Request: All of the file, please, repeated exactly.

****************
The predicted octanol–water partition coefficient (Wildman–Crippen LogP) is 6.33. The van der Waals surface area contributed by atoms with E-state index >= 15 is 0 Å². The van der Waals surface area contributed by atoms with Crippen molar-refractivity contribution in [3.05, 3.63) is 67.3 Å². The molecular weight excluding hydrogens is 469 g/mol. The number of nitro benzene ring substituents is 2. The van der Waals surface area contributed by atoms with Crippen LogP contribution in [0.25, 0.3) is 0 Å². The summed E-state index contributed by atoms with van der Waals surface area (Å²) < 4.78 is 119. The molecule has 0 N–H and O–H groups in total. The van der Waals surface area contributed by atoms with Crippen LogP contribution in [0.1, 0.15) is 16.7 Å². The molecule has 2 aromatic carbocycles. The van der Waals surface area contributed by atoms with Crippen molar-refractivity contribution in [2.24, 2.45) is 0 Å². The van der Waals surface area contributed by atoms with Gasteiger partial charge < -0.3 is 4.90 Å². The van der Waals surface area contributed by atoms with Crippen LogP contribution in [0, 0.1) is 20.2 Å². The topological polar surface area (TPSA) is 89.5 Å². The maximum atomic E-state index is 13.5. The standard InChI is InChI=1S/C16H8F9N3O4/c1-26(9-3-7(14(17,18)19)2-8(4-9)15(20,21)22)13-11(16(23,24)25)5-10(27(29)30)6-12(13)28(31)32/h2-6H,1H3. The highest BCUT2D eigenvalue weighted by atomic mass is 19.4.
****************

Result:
The predicted octanol–water partition coefficient (Wildman–Crippen LogP) is 6.33. The van der Waals surface area contributed by atoms with E-state index >= 15 is 0 Å². The van der Waals surface area contributed by atoms with Crippen molar-refractivity contribution in [3.05, 3.63) is 67.3 Å². The molecular weight excluding hydrogens is 469 g/mol. The number of nitro benzene ring substituents is 2. The van der Waals surface area contributed by atoms with Crippen LogP contribution in [0.25, 0.3) is 0 Å². The summed E-state index contributed by atoms with van der Waals surface area (Å²) < 4.78 is 119. The molecule has 0 N–H and O–H groups in total. The van der Waals surface area contributed by atoms with Crippen LogP contribution in [0.1, 0.15) is 16.7 Å². The molecule has 2 aromatic carbocycles. The van der Waals surface area contributed by atoms with Crippen molar-refractivity contribution in [2.24, 2.45) is 0 Å². The van der Waals surface area contributed by atoms with Gasteiger partial charge < -0.3 is 4.90 Å². The van der Waals surface area contributed by atoms with Crippen LogP contribution in [0, 0.1) is 20.2 Å². The topological polar surface area (TPSA) is 89.5 Å². The maximum atomic E-state index is 13.5. The standard InChI is InChI=1S/C16H8F9N3O4/c1-26(9-3-7(14(17,18)19)2-8(4-9)15(20,21)22)13-11(16(23,24)25)5-10(27(29)30)6-12(13)28(31)32/h2-6H,1H3. The highest BCUT2D eigenvalue weighted by atomic mass is 19.4.